It is perhaps a cliché these days – to be young and into street art. But clichés are clichés for a reason, and there is something in the writing on the wall that speaks to the restless soul in me. Throughout my travels, away from the over crowded attractions I’d visited through a thousand postcards, I was drawn to discrete alleys and chipped walls, drawn to the transience and art of the city: the myriad of quirky and queer murals that adorn walls the world over.
From the infamous haunts of Berlin and East London to Italian underpasses and Morocco’s sandy shores, street art was everywhere – you just had to find it. It was the search that appealed, the short-term nature of graffiti combining with the human desire to capture and categorise. So search I did.
Some of the better-known artists, like 1UP and C215, seemed to have foreshadowed my movements and I found pieces by them nearly everywhere I went. Their prolific work is a testament to the devotion street art engenders amongst those caught up in its relentless momentum.
It is a race at times: a race to find a new spot, to get the piece out and get out; the illegality of much of the work adding an extra element of respect for these pioneers tasked with rendering the city vivid.
It was a cold London morning in an empty lot in Shoreditch when I stumbled across the guys above at work. They were friendly enough, but guarded: this was a hobby with risks beyond football or ping-pong and my camera had their hackles up. Once I was identified as a fellow enthusiast they were relaxed and remarkably nonplussed about the short-term nature of their work. “Just a nice morning for some spraying, you know?”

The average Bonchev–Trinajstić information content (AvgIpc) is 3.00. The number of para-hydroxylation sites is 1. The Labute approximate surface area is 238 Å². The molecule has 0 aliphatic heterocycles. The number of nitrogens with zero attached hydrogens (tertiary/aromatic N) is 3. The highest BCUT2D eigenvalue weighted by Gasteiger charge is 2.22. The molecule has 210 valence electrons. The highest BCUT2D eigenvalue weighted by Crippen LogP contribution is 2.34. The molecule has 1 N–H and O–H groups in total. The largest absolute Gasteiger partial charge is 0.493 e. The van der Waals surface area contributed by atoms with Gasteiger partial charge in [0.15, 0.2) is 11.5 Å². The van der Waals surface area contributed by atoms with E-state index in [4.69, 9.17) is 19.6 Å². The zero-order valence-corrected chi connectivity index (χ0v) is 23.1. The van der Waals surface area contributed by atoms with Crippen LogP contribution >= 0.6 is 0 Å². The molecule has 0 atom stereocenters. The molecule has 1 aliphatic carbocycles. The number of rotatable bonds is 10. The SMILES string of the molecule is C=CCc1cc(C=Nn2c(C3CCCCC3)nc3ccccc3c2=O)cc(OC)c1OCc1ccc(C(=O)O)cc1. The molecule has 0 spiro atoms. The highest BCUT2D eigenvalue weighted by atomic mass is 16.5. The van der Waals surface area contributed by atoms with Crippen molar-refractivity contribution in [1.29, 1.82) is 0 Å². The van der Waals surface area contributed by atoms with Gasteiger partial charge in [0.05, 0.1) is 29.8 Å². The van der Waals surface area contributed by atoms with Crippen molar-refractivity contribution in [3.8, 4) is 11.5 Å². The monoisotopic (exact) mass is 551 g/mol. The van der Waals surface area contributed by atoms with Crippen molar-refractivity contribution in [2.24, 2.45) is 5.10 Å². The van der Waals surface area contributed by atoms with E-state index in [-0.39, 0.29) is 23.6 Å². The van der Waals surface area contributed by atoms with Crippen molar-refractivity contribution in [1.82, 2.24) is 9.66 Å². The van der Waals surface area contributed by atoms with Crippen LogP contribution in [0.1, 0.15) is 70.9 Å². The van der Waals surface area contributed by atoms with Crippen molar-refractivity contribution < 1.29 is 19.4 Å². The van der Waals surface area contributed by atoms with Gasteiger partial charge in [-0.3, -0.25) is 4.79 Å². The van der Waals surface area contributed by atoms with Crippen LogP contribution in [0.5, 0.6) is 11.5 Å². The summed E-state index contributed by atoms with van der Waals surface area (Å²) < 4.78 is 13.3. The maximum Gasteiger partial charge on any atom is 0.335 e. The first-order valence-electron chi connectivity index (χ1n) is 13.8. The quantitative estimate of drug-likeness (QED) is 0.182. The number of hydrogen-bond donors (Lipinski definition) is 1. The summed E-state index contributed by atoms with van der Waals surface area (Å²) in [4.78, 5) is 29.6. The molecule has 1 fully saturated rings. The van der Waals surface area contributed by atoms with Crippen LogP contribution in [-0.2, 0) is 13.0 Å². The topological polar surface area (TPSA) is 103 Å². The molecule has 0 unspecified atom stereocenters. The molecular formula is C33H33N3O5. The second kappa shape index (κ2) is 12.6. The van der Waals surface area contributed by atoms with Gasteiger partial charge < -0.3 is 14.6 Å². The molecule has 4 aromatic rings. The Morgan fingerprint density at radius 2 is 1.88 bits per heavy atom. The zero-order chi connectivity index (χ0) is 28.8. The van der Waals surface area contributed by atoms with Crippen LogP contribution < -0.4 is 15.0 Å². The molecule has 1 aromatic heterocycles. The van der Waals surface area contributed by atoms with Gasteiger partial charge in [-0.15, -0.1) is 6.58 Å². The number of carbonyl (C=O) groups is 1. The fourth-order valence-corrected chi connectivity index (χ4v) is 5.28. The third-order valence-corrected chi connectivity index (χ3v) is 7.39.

Whatever your position on the criminal nature of street art, it has come roaring into prominence over the last few years and high profile artists like the infamous Banksy now garner adoring attention from mainstream media. Street art is here to stay, a welcome panacea to the plague of concrete construction that threatens at times to render us blank too. As De Botton points out in ‘The Architecture of Happiness’, we are coloured by our surroundings: they remind us who we are, and who we can be.
Perhaps this is why street art seems to share similar characteristics. Amidst the noise of individual quirks and stylistic renderings lies its true character: inherently reactionary, an answer to the unasked questions of city life. A looming wall in Copenhagen boldly declares: “ONE MAN’S TRASH, ANOTHER MAN’S TREASURE”. In the rushing anonymity of the city these unknown artists turn trash to treasure, and colour our quotidian with their bizarre quirks. They might not be as explicit as Grayson Perry when he tells us to “hold [our] idols lightly” but the message is the same.
What follows is a selection of my favourite images. They aren’t necessarily the biggest, best or most famous – just the images that spoke to me and seemed to reflect the possibilities inherent in the disparate cities they populated. Like the sculptures of old, they serve as testaments to our diversity and colour.